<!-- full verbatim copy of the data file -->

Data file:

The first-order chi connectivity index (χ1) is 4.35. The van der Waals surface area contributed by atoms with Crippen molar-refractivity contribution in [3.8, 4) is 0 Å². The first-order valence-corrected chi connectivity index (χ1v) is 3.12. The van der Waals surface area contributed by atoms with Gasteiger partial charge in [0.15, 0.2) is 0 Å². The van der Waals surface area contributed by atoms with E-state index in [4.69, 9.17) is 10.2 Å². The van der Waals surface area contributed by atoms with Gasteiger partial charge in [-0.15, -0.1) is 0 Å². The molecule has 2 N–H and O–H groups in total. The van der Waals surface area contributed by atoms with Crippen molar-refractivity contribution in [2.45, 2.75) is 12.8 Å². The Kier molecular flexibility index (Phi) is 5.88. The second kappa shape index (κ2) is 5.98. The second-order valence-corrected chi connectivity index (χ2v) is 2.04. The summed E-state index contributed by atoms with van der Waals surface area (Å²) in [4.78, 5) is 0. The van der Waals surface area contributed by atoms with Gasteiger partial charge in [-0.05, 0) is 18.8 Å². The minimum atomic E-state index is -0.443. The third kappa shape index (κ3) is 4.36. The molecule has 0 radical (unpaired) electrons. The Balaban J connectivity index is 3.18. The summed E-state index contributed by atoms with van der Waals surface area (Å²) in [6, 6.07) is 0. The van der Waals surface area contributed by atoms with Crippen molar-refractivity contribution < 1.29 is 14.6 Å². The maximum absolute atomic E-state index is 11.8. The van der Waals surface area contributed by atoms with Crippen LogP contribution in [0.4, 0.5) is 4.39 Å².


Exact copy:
The first-order chi connectivity index (χ1) is 4.35. The van der Waals surface area contributed by atoms with Crippen molar-refractivity contribution in [3.8, 4) is 0 Å². The first-order valence-corrected chi connectivity index (χ1v) is 3.12. The van der Waals surface area contributed by atoms with Gasteiger partial charge in [0.15, 0.2) is 0 Å². The van der Waals surface area contributed by atoms with E-state index in [4.69, 9.17) is 10.2 Å². The van der Waals surface area contributed by atoms with Gasteiger partial charge in [-0.15, -0.1) is 0 Å². The molecule has 2 N–H and O–H groups in total. The van der Waals surface area contributed by atoms with Crippen molar-refractivity contribution in [2.45, 2.75) is 12.8 Å². The Kier molecular flexibility index (Phi) is 5.88. The second kappa shape index (κ2) is 5.98. The second-order valence-corrected chi connectivity index (χ2v) is 2.04. The summed E-state index contributed by atoms with van der Waals surface area (Å²) in [4.78, 5) is 0. The van der Waals surface area contributed by atoms with Gasteiger partial charge in [-0.05, 0) is 18.8 Å². The minimum atomic E-state index is -0.443. The third kappa shape index (κ3) is 4.36. The molecule has 0 radical (unpaired) electrons. The Balaban J connectivity index is 3.18. The summed E-state index contributed by atoms with van der Waals surface area (Å²) in [6, 6.07) is 0. The van der Waals surface area contributed by atoms with Crippen molar-refractivity contribution < 1.29 is 14.6 Å². The maximum absolute atomic E-state index is 11.8. The van der Waals surface area contributed by atoms with Crippen LogP contribution in [0.4, 0.5) is 4.39 Å².